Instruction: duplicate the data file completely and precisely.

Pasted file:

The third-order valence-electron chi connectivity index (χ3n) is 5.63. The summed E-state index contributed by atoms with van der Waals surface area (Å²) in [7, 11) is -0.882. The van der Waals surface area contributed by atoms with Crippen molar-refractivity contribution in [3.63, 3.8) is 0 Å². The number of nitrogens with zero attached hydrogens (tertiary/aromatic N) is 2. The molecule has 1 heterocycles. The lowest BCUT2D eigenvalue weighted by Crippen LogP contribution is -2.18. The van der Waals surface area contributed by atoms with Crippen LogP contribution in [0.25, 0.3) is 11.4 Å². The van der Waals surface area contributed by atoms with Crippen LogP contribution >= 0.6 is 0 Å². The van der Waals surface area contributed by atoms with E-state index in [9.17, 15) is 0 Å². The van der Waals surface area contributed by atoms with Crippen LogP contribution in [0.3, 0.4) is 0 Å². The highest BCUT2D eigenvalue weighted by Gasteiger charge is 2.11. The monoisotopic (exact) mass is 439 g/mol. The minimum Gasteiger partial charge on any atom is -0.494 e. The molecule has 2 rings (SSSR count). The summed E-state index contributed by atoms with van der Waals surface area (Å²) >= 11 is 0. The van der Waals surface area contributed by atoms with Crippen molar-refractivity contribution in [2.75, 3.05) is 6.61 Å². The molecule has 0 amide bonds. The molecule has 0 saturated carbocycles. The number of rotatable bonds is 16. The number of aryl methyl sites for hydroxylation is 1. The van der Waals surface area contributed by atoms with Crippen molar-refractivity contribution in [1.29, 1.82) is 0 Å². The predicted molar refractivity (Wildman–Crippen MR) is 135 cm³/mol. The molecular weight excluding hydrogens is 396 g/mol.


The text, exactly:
The third-order valence-electron chi connectivity index (χ3n) is 5.63. The summed E-state index contributed by atoms with van der Waals surface area (Å²) in [7, 11) is -0.882. The van der Waals surface area contributed by atoms with Crippen molar-refractivity contribution in [3.63, 3.8) is 0 Å². The number of nitrogens with zero attached hydrogens (tertiary/aromatic N) is 2. The molecule has 1 heterocycles. The lowest BCUT2D eigenvalue weighted by Crippen LogP contribution is -2.18. The van der Waals surface area contributed by atoms with Crippen LogP contribution in [0.25, 0.3) is 11.4 Å². The van der Waals surface area contributed by atoms with Crippen LogP contribution >= 0.6 is 0 Å². The van der Waals surface area contributed by atoms with E-state index in [9.17, 15) is 0 Å². The van der Waals surface area contributed by atoms with Crippen LogP contribution in [0.3, 0.4) is 0 Å². The highest BCUT2D eigenvalue weighted by Gasteiger charge is 2.11. The monoisotopic (exact) mass is 439 g/mol. The minimum Gasteiger partial charge on any atom is -0.494 e. The molecule has 2 rings (SSSR count). The summed E-state index contributed by atoms with van der Waals surface area (Å²) >= 11 is 0. The van der Waals surface area contributed by atoms with Crippen molar-refractivity contribution in [2.75, 3.05) is 6.61 Å². The molecule has 0 amide bonds. The molecule has 0 saturated carbocycles. The number of rotatable bonds is 16. The number of aryl methyl sites for hydroxylation is 1. The van der Waals surface area contributed by atoms with Crippen molar-refractivity contribution in [1.29, 1.82) is 0 Å². The predicted molar refractivity (Wildman–Crippen MR) is 135 cm³/mol. The molecular weight excluding hydrogens is 396 g/mol.